Setting Up the Hunt:

  • Hide the eggs in both easy and challenging locations
  • Use the natural landscape to hide the eggs in unique ways (in the crook of a tree, in a hole, under a bush) this makes the hunt more exciting and fun for everyone
  • There should be an “Egg Master”, or a time limit so someone knows when all of the eggs have been found, or time has expired

Framing the Hunt for Participants:

  • Each person needs a partner; pair children with adults if possible or younger children with teens
  • The oldest partner needs to be blindfolded
  • The youngest partner “leads” his/her partner to the hidden eggs….BUT CANNOT TOUCH THEM TO GUIDE THEM (this can change if you have a very young child)
  • Only the blindfolded partner can touch the eggs
  • If you want, have a time limit (5-7 minutes) and then switch roles

After the Hunt:

  • Use the hunt as an opportunity to talk about where animals hide their eggs or make their nests
  • If possible, head back out and see if any eggs were missed while trying to find “real” nests and animal homes in the same area
  • Collect items found in the area to build your own nest…you can use it to contain all of the chocolate eggs you collected during the Easter egg hunt!

Have fun and share YOUR favorite Easter egg hunt!

The Sanborn Semester: Education at Its Peak

Tuesday, February 14th, 2012

Live It.

We begin the new year with some exciting news!

We are launching a new semester school program, the Sanborn Semester, to begin in January 2013. This unique semester program is designed for achievement oriented, college-bound high school juniors and seniors.

Students will live at The Nature Place from mid-January to mid-May and take core subjects (English, History, Science, Math, Foreign Language, etc) taught in an experiential and integrated format. In addition to the academic subjects,
students will participate in a unique Perspectives course which is focused on leadership, service learning, environmental ethics, and research. They will provide community service by becoming teaching assistants in our High Trails Outdoor Education Program, and they will also have the opportunity to take advantage of the many special outdoor opportunities the Sanborn property provides—horseback riding, rock climbing, hiking, biking and more.

Learn It.

Why, you might ask, would a summer camp undertake a high school semester program? The answer is simple: We are educators and we have always been educators. (Some of you will recall the stories Sandy used to tell about the years he was Superintendent, Principal, only Teacher, and Janitor at the Florissant High School) We know that young people thrive when they have contact with the natural world; we know that the technology we are surrounded with can create distraction in a teen’s life which leads to diminished focus; we know that a program which integrates academic skills with social and emotional skills provides a solid foundation for 21st century success. And we know that our brand of experiential curriculum works on many levels. It excites and inspires students; it reignites curiosity and wonder; it makes learning fun and relevant again; and it helps to create a passion for lifelong learning.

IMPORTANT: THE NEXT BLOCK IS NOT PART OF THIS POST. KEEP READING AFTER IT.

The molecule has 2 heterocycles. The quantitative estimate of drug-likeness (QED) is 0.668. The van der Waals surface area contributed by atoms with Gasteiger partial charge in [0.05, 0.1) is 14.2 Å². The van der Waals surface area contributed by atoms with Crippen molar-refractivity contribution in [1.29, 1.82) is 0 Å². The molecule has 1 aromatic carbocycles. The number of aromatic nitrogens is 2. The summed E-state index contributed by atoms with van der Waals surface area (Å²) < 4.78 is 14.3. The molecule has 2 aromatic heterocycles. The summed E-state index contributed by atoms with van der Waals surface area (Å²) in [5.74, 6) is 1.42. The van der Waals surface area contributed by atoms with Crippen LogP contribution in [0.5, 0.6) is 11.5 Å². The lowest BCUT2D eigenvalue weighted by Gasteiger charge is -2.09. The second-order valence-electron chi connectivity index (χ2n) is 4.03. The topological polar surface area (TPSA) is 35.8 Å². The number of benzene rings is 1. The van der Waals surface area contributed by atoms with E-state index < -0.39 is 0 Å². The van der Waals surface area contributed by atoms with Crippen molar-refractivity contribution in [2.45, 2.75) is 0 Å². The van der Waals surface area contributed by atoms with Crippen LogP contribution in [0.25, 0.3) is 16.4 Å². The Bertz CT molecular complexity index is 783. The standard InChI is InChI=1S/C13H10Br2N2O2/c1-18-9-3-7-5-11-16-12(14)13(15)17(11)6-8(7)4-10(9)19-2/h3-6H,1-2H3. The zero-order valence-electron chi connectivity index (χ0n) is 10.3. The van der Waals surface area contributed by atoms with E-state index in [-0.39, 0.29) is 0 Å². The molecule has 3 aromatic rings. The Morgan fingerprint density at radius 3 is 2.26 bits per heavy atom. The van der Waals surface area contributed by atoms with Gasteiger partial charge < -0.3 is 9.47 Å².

Be It.

Our year-round professional staff is extremely excited about the opportunities which the Sanborn Semester presents, and are committed to providing a truly transformational experience for the students who join us.

If you know of any outstanding high school students who might be interested in the program, please let us know
and we will be happy to send them additional information about the curriculum, the program, and community life.

We would also be happy to send information if you are connected with a school and know of students who might be interested in this opportunity. You can also check our website www.sanbornsemester.org

We look forward to hearing from you!







Meet The Outdoor Play #GNO Twitter Party Panelists…proving that play trumps politics any day!

Tuesday, January 24th, 2012

Visit www.momitforward.com to learn more about #GNO!

Tonight, from 9-11 p.m. EST (7-9 p.m. MST), Sanborn Western Camps is sponsoring a #GNO Twitter Party with host Mom It Forward about the Benefits of Outdoor Play for Kids (and Adults!).

The Twitter hashtag #gno stands for “Girls (& Guys!) Night Out”.  Once you are on Twitter, do a search on the hashtags #gno and #sanborncamps to join the chat or follow the chat and tweet using Tweetgrid.  This promises to be a very informative, fun conversation with folks from all over the country.  It will get you pumped up to get your whole family outside this weekend (and maybe even tomorrow morning)  as well as give you information about the importance of play, summer camp, the Children in Nature movement, educational trends, and much, much more!

As some additional motivation to stop by, Sanborn Western Camps is giving away a full Sanborn Junior tuition (or a 1/2 tuition for the full term) for summer 2012 or 2013,  based on availability.  Visit momitforward.com for more details on how to enter.

We wanted to take a moment to thank all of our panelists for tonight’s #gno party.  They are incredible people to follow on Twitter and in the blogosphere.  We look forward to their insights and contributions during tonight’s event.  Play on!

Our tremendous panelists include: